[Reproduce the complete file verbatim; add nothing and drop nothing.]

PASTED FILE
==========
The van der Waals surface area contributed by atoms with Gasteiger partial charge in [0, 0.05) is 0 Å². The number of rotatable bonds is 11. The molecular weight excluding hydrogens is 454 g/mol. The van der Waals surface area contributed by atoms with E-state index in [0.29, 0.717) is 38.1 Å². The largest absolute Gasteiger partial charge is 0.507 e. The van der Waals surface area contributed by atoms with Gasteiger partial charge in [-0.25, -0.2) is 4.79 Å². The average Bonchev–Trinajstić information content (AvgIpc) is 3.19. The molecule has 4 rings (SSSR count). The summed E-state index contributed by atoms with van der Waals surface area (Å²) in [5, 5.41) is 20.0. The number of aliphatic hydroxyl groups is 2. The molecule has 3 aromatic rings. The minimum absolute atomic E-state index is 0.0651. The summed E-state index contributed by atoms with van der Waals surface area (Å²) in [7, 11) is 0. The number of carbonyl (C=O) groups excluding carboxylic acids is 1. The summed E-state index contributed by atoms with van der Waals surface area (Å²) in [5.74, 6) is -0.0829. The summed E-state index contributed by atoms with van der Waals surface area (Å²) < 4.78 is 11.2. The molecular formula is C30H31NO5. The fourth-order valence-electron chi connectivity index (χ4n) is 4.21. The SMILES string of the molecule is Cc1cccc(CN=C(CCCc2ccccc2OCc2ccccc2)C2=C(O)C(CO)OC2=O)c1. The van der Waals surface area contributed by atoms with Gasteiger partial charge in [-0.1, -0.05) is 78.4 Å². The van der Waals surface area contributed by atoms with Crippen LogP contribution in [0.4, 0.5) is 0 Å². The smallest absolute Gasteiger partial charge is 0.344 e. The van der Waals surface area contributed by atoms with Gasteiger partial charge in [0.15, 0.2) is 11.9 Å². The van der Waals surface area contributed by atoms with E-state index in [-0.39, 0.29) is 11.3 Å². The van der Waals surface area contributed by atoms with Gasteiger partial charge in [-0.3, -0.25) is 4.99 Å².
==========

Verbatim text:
The van der Waals surface area contributed by atoms with Gasteiger partial charge in [0, 0.05) is 0 Å². The number of rotatable bonds is 11. The molecular weight excluding hydrogens is 454 g/mol. The van der Waals surface area contributed by atoms with E-state index in [0.29, 0.717) is 38.1 Å². The largest absolute Gasteiger partial charge is 0.507 e. The van der Waals surface area contributed by atoms with Gasteiger partial charge in [-0.25, -0.2) is 4.79 Å². The average Bonchev–Trinajstić information content (AvgIpc) is 3.19. The molecule has 4 rings (SSSR count). The summed E-state index contributed by atoms with van der Waals surface area (Å²) in [5, 5.41) is 20.0. The number of aliphatic hydroxyl groups is 2. The molecule has 3 aromatic rings. The minimum absolute atomic E-state index is 0.0651. The summed E-state index contributed by atoms with van der Waals surface area (Å²) in [7, 11) is 0. The number of carbonyl (C=O) groups excluding carboxylic acids is 1. The summed E-state index contributed by atoms with van der Waals surface area (Å²) in [5.74, 6) is -0.0829. The summed E-state index contributed by atoms with van der Waals surface area (Å²) < 4.78 is 11.2. The molecular formula is C30H31NO5. The fourth-order valence-electron chi connectivity index (χ4n) is 4.21. The SMILES string of the molecule is Cc1cccc(CN=C(CCCc2ccccc2OCc2ccccc2)C2=C(O)C(CO)OC2=O)c1. The van der Waals surface area contributed by atoms with Gasteiger partial charge in [-0.1, -0.05) is 78.4 Å². The van der Waals surface area contributed by atoms with Crippen LogP contribution in [0.4, 0.5) is 0 Å². The smallest absolute Gasteiger partial charge is 0.344 e. The van der Waals surface area contributed by atoms with Gasteiger partial charge in [0.15, 0.2) is 11.9 Å². The van der Waals surface area contributed by atoms with E-state index in [-0.39, 0.29) is 11.3 Å². The van der Waals surface area contributed by atoms with Gasteiger partial charge in [-0.3, -0.25) is 4.99 Å².